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Stocks Tumble on Weak Chinese Data

U.S. stocks tumbled Tuesday as fears about a slowdown in China’s economy deepened, illustrating how last week’s market volatility has not yet abated. 273

Investors Betting on More ECB Stimulus

Six months after the European Central Bank launched its blockbuster bond-buying program to rouse the region’s economy, some investors are betting that authorities will crank stimulus efforts even higher.

Analysis

Clashing Interests Hamstring EU Response to Crisis

Europe’s migrant struggle highlights the chasm between Europe’s principles and its ability to live up to them.

Greek Polls Suggest Tough Election Test for Tsipras

Opinion polls show declining support for Greece’s Syriza party and its leader, Alexis Tsipras. But Syriza retains a lead over its opponents and the Sept. 20 election could be tight.

EU Set to Extend Sanctions on Russians, Ukraine Rebels

The EU is set to roll over until mid-March sanctions targeted against almost 200 Russian and Ukrainian-separatist individuals and firms to keep pressure on Moscow to fully implement the Minsk cease-fire terms by year end.

China Imposes New Controls to Keep Money From Leaving Country

China is imposing fresh controls to prevent too much money from leaving the country, in an effort to keep funds at home.

Pope to Make It Easier for Priests to Grant Pardons for Abortion

Pope Francis will make it easier for priests to forgive women for having had abortions, and those who assisted, during a “year of mercy” starting Dec. 8. 523

Russian Airline Aeroflot to Take Control of Carrier Transaero

Russia’s largest airline, state-controlled Aeroflot, will take control of the country’s No. 2 carrier Transaero in a government-brokered deal to stave off bankruptcy at the heavily indebted company.

Apple’s Ian Rogers Is Going to LVMH

LVMH Moët Hennessy Louis Vuitton has recruited Ian Rogers, a key executive from Apple, to spearhead the expansion of the luxury goods giant’s online retail presence.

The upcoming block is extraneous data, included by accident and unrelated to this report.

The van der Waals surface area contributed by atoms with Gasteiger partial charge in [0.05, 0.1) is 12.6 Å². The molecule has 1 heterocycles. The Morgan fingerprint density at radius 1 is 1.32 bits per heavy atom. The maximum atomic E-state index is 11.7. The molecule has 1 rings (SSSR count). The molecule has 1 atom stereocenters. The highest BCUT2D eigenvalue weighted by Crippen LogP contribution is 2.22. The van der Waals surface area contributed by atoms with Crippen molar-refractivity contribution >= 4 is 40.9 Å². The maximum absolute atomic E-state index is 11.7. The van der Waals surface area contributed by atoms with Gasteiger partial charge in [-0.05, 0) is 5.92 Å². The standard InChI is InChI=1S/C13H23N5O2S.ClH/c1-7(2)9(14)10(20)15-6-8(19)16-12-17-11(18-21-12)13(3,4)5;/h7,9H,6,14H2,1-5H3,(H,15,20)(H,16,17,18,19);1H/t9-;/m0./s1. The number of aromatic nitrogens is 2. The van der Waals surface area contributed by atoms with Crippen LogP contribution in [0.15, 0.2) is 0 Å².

‘Super-Sizing’ Natural Gas Output

Applying newer fracking techniques to a prolific natural-gas region that straddles Louisiana and Texas could give the U.S. more—and much cheaper—supplies of the fuel for many years.

U.S. Report Sees Economic Benefit in Allowing Oil Exports

Lifting the nation’s four-decade ban on oil exports wouldn’t raise gas prices and could help lower them, a government study concludes.

Bayer Separates Material Science Business

German pharmaceuticals group Bayer has moved a step closer to floating its $12.38 billion specialty chemicals business by legally and economically separating the unit, now named Covestro.

Heard on the Street

In a World Awash with Gas, Why Finding More is Good for Eni

Italy’s Eni has found a big gas field in Egypt. That highlights its strengths as the company also gets its financial house in order.

Service Providers See Gold in Shares of Startups

Branding firm Red Antler is among vendors that are looking to profit on the soaring valuations of young startups by taking payment in stock instead of cash.

Portuguese Central Bank Ends Talks With Anbang Over Novo Banco Sale

Portugal’s central bank will now enter talks with another bidder for the Portuguese bank created out of failed lender Banco Espírito Santo last year.

South African Gold Faces Uncertain Future

South Africa’s gold mining industry must undergo radical change to cope with falling prices, intensifying labor disputes and the surging cost of ever-deeper exploration.

Main Suspect in Bangkok Bombing Arrested

Thailand’s prime minister said security forces arrested a man whom they believe to be the primary suspect in the bombing of a shrine in Bangkok last month.

China’s World

In China’s Heartland, Small Cities Flourish

Fengdu on the Yangtze River is one of hundreds of smaller Chinese cities still bursting with consumer vitality. It’s if these striving cities lose momentum that China is in danger of failing, writes Andrew Browne.

Death Toll Rises After Ukraine Protest Blast

The death toll from Monday’s blast outside Ukraine’s parliament rose to three, and police said the man suspected of throwing a grenade was a volunteer fighter on leave from a unit fighting Russian-backed separatists.

Kentucky Clerk Defies High Court, Denies Gays Marriage Licenses

A county clerk in Kentucky who is defying the U.S. Supreme Court by refusing to license same-sex marriage has been summoned to explain to a federal judge why she shouldn’t face stiff fines or jail time. 948

Lebanese ‘YouStink’ Activists Occupy Minister’s Offices

Members of a grass-roots antigovernment movement occupied the offices of the environment minister in Beirut to press their demands for his resignation.

Technology

Russia Puts Off Data Showdown With Technology Firms

Facebook, Google and Twitter are among the U.S. companies that are getting more time to comply with a new law requiring Russian data centers.

Sports

Are You Good Enough to Be a Tennis Line Judge?

Watch a series of shots at full speed and decide whether each was in or out. Some will be traveling upwards of 100 miles per hour and you only get one chance to make the call. Good luck!

Soccer

FIFA May Weaken Its Executive Committee

The executive committee of FIFA, soccer’s world governing body, will be the first target of major reforms when the organization meets in Zurich next month.